The creator of the Ramen Burger is opening a new restaurant in San Juan Capistrano
Before the viral success of Keizo Shimamoto’s Ramen Burger, before his Ramen Shack pop-up rolled its way into New York’s Smorgasburg, and certainly before he ate 55 bowls of ramen in 28 days, he was a 6-year-old kid who encountered a bowl of Chinese-inspired egg noodles in a soy-sauce broth.
Shimamoto remembers being on one of his annual trips to Japan to visit family and refusing to eat. His frustrated mother took him to a ramen-ya, and the flavorful bowl of soup and noodles triggered a lifelong fascination and eventual transformation into a blogger, a chef and one of the world’s preeminent ramen authorities.
He can’t recall the exact place where he had his first ramen encounter — there are countless regional varieties across Japan, and even more ramen shops — but to this day, that Tokyo-style shoyu with chuka soba noodles is still Shimamoto’s favorite. This summer, when he opens a permanent Ramen Shack restaurant in San Juan Capistrano, you’ll be able to taste his version.
“My ramen is like a ramen geek made it,” he said. “I pay attention to all the styles and … I’m continually studying. Even if I eat a bad bowl of ramen, that’s good information for me.”
Those annual family trips from Southern California to Japan introduced Shimamoto, 43, to ramen culture, but a 2008 visit to Yokohama’s Shin-Yokohama Ramen Museum — where a map revealed the full extent of ramen’s geography and possibility — opened his eyes to how much there was yet to learn.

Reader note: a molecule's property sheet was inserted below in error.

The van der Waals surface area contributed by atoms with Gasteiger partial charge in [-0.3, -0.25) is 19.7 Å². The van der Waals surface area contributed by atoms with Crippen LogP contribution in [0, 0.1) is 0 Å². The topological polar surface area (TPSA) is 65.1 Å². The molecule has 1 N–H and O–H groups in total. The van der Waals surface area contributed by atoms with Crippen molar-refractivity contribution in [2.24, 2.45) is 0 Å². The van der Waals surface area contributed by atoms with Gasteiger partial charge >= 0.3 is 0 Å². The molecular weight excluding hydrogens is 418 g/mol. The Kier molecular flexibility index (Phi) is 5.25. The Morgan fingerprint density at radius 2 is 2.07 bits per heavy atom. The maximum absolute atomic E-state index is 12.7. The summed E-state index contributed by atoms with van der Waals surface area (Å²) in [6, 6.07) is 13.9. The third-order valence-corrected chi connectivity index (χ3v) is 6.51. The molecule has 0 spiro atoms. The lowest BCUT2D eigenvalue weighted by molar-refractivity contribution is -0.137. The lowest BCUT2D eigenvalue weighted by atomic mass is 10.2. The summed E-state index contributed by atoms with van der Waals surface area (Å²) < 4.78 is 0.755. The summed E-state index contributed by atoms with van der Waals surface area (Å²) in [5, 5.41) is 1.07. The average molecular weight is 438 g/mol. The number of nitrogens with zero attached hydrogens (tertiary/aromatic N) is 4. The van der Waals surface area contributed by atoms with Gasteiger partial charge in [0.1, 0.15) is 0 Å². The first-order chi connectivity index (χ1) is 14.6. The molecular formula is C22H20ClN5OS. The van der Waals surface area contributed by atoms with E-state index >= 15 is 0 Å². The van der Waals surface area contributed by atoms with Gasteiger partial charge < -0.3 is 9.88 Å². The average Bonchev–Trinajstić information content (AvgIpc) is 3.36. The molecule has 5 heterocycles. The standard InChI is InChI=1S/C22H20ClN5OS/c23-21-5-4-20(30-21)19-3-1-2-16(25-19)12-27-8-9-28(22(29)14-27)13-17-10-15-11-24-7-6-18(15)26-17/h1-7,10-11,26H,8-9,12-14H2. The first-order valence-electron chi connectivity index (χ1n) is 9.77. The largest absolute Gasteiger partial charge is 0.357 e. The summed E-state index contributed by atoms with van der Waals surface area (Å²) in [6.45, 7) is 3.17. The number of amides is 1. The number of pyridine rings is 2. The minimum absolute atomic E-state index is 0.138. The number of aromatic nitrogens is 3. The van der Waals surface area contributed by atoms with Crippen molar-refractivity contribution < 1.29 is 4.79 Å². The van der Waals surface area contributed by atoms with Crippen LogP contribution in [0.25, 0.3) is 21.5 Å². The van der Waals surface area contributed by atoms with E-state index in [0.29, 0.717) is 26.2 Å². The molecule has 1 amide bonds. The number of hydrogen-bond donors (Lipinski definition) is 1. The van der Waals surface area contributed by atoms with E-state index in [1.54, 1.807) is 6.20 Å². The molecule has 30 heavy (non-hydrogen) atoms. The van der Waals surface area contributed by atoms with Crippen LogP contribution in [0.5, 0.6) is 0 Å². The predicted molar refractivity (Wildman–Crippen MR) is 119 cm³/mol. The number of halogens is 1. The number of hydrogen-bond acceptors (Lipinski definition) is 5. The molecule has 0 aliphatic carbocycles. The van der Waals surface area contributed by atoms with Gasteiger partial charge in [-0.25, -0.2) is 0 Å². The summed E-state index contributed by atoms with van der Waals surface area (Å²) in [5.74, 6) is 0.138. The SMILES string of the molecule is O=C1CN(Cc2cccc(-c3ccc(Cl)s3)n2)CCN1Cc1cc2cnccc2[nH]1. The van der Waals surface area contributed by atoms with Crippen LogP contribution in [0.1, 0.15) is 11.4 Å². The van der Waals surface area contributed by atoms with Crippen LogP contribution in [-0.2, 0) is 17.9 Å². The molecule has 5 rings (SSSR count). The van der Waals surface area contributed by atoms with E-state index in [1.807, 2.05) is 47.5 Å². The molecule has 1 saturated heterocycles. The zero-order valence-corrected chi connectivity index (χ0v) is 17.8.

In the spring of 2009, after losing his job in finance and computer programming, he returned and ended up consuming 55 bowls of ramen across Japan’s prefectures in one month. Later in the year, he moved to Tokyo where he worked at ramen houses Ivan Ramen and Bassanova and became a perpetual student devoted to his craft. (Shimamoto estimates he’s made 70 to 80 varieties of ramen in the last decade or so, thanks to both restaurants.)
He returned to the U.S. in 2013 and introduced his Ramen Burger at the New York food festival Smorgasburg (and that led to the launch of the Ramen Shack pop-up). The burger consisted of a shoyu-glazed beef patty placed between two secret-recipe ramen “buns,” and it instantly went viral around the same time as the Cronut, making 2013 a banner year for marketable mash-up foods and one that helped inspire an onslaught of photo-minded food trends. (The Ramen Burger came to Los Angeles in 2014 and was served from a small takeout window in Koreatown until it shuttered in 2016.)
Rising costs forced Shimamoto to close his New York operation in 2019, and he returned to Southern California with his wife and three children.
Of course, he couldn’t stay away from ramen.
Shimamoto plans to spotlight a handful of varieties at the new place, which he hopes will open in July. “I used to go to San Juan Capistrano as a kid, for field trips and stuff. [But ] all I knew was the mission.” Later trips convinced him that “this could be the next great food city.”
San Juan Capistrano, primarily known for its 1776-founded mission, is now a flourishing food destination thanks in part to a downtown main drag where some of the most exciting new restaurants in Orange County can be found only steps from one another. Ramen Shack will be right in the middle of it all, at 31751 Camino Capistrano, Suite 4.
“Just the look of the town has changed so much,” said George Barker, the owner of Mayfield. The restaurant, market and coffee shop, known for its Middle Eastern, Mediterranean, North African and California flavors, is just south of Shimamoto’s restaurant. “It was quite a sleepy, quiet town when I first started coming here three or four years ago. Now it’s packed. It’s busy. It’s vibrant. … It’s really cool. There’s so much history and culture here as well.”